The career offender guideline, although often ignored, still results in higher sentences than would have been given in its absence. Criminal defense lawyers should make sentencing judges aware of the "anchoring effect" of the career offender guideline and urge them to choose another "anchor."
Guideline sentences for career offenders have consistently fallen out of favor for at least the last decade. "From 2005 to 2014, both the average sentence imposed and average guideline minimum decreased for offenders sentenced under the career offender guideline." United States Sentencing Commission, Report to the Congress: Career Offender Sentencing Enhancements ("USSC, Career Offender") 23 (Aug. 2016), www.ussc.gov/sites/default/files/pdf/news/congressional-testimony-and-reports/criminal-history/201607_RtC-Career-Offenders.pdf. Even with the decline of the average, career-offender guideline minimum, only about a quarter of career offenders are sentenced within the applicable guideline range. Id. at 22 ("[T]he proportion of career offenders sentenced within the applicable guideline range has decreased from 43.3 percent in fiscal year 2005 to 27.5 percent in fiscal year 2014.").
Career offenders receive sentences below the career offender guideline minimum so often and to such a degree that the bottom of the career offender range may as well be an arbitrary, yet high, number. The rate and degree of below-guidelines sentences imply that sentencing courts are aware of the divide between a just sentence and the career offender guideline range. Nonetheless, even when sentencing courts reject the reasoning behind the sentencing range, the influence of the high number tends to inflate the sentences of career offenders.
This is an instance of a phenomenon known as the anchoring effect. It "is one of the most reliable and robust results of experimental psychology." Daniel Kahneman, Thinking, Fast and Slow 119 (2011). Its effects can even be measured and indexed. Id. at 122-24. The phenomenon can be summarized as follows: "If asked to gauge a number, just being given one invariably influences the process, as the number invites a comparison, as well as a suspicion that it is not entirely arbitrary." Review: Thinking, Fast and Slow 6 n.9, http://www.math.chalmers.se/~ulfp/Review/fastslow.pdf. Kahneman, one of the pioneers in the study of anchoring effects and other prevalent, cognitive biases, wrote:
You are always aware of the anchor and even pay attention to it, but you do not know how it guides and constrains your thinking, because you cannot imagine how you would have thought if the anchor had been different (or absent). However, you should assume that any number that is on the table has had an anchoring effect on you, and if the stakes are high you should mobilize yourself (your System 2) to combat the effect.
Kahneman, Thinking, Fast and Slow at 127.
The Sentencing Commission is particularly aware of this effect in the context of sentencing career offenders. It has observed with approval the slight lessening of the effect over the last decade, noting:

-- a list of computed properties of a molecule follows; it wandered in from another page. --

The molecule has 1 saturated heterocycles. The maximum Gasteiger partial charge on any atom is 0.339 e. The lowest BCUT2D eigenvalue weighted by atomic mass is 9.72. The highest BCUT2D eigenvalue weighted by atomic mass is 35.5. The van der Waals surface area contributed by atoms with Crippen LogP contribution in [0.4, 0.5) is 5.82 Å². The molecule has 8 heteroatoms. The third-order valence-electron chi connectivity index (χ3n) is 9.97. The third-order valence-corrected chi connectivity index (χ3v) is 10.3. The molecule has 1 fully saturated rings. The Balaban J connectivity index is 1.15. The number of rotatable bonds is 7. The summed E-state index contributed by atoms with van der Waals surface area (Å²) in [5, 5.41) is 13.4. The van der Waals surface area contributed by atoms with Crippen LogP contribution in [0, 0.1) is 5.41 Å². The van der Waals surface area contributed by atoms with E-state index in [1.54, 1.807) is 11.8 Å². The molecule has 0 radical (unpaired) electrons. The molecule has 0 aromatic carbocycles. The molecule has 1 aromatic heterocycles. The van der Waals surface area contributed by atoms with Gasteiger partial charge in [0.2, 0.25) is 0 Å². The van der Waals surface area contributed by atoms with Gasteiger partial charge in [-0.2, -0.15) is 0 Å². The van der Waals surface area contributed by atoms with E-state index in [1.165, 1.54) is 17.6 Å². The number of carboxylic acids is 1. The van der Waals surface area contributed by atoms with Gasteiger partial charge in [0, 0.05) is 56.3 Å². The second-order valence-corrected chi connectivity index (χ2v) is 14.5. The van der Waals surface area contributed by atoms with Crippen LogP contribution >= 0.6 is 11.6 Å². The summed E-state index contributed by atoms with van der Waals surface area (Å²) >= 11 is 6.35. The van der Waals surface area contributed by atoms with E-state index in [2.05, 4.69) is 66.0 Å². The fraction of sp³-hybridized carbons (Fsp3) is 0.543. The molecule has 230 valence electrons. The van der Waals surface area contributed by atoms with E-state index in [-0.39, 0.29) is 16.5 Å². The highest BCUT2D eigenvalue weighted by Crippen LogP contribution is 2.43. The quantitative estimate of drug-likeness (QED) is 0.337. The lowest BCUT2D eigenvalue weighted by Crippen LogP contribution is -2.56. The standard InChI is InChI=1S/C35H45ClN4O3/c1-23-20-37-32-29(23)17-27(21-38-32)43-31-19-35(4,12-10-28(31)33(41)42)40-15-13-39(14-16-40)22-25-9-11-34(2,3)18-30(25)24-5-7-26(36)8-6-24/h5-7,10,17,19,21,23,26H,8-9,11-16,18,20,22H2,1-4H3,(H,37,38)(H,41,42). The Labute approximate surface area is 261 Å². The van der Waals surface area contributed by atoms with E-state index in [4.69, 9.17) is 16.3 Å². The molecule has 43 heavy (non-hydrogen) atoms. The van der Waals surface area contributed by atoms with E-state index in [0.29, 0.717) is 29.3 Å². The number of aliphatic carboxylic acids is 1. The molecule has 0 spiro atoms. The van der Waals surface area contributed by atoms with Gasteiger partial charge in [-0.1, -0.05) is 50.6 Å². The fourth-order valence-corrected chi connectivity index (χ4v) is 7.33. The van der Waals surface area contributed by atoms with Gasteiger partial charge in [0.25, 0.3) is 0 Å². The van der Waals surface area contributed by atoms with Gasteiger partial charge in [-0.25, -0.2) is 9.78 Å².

[T]he average [career offender] sentence imposed decreased at a greater rate than the average guideline minimum — the average sentence imposed of 147 months in 2014 was 29.0 percent lower than the average guideline minimum of 207 months. Thus, the anchoring effect of the guidelines for career offenders appears to be diminishing.
USSC, Career Offender 23 & figure 6 (emphasis added).
But the Sentencing Commission did not offer any of the best practices suggested by psychologists and behavioral economists who study the anchoring effect. When a number has no rational relationship to reality, scholars suggest rejecting or ignoring the arbitrarily high number. Cf. Kahneman, Thinking, Fast and Slow at 126 (in the context of negotiations, Kahneman suggested "making it clear—to yourself as well as to the other side—that you will not continue the negotiation with that number on the table"). Indeed, sentencing courts routinely reject unreasonably lenient or harsh suggested sentences as "non-starters." E.g., Brendan Pierson, Ex-New York analyst gets three years and nine months for insider trading, Reuters, Jul. 26, 2017, www.reuters.com/article/us-usa-insidertrading-afriyie-idUSKBN1AB305 (in sentencing the defendant to forty-five months, Judge Engelmayer "called Afriyie’s insider trading 'blatantly and brazenly illegal' and said the one-year sentence requested by his lawyer was 'a complete non-starter'").
 Kahneman provides a vivid illustration of the phenomenon at work in the form of an experiment that he and his research partner Amos Twersky conducted:
Amos and I once rigged a wheel of fortune. It was marked from 0 to 100, but we had it built so that it would stop only at 10 or 65. We recruited students of the University of Oregon as participants in our experiment. One of us would stand in front of a small group, spin the wheel, and ask them to write down the number on which the wheel stopped, which of course was either 10 or 65. We then asked them two questions:
Is the percentage of African nations among UN members larger or smaller than the number you just wrote?
What is your best guess of the percentage of African nations in the UN?
The spin of a wheel of fortune—even one that is not rigged—cannot possibly yield useful information about anything, and the participants in our experiment should simply have ignored it. But they did not ignore it. The average estimates of those who saw 10 and 65 were 25% and 45%, respectively.
Kahneman, Thinking, Fast and Slow at 119.
 "System 2" refers to deliberate—or slow—thinking. In contrast, "System 1" refers to intuitive—or fast—thinking. E.g., Kahneman, Thinking, Fast and Slow at 17.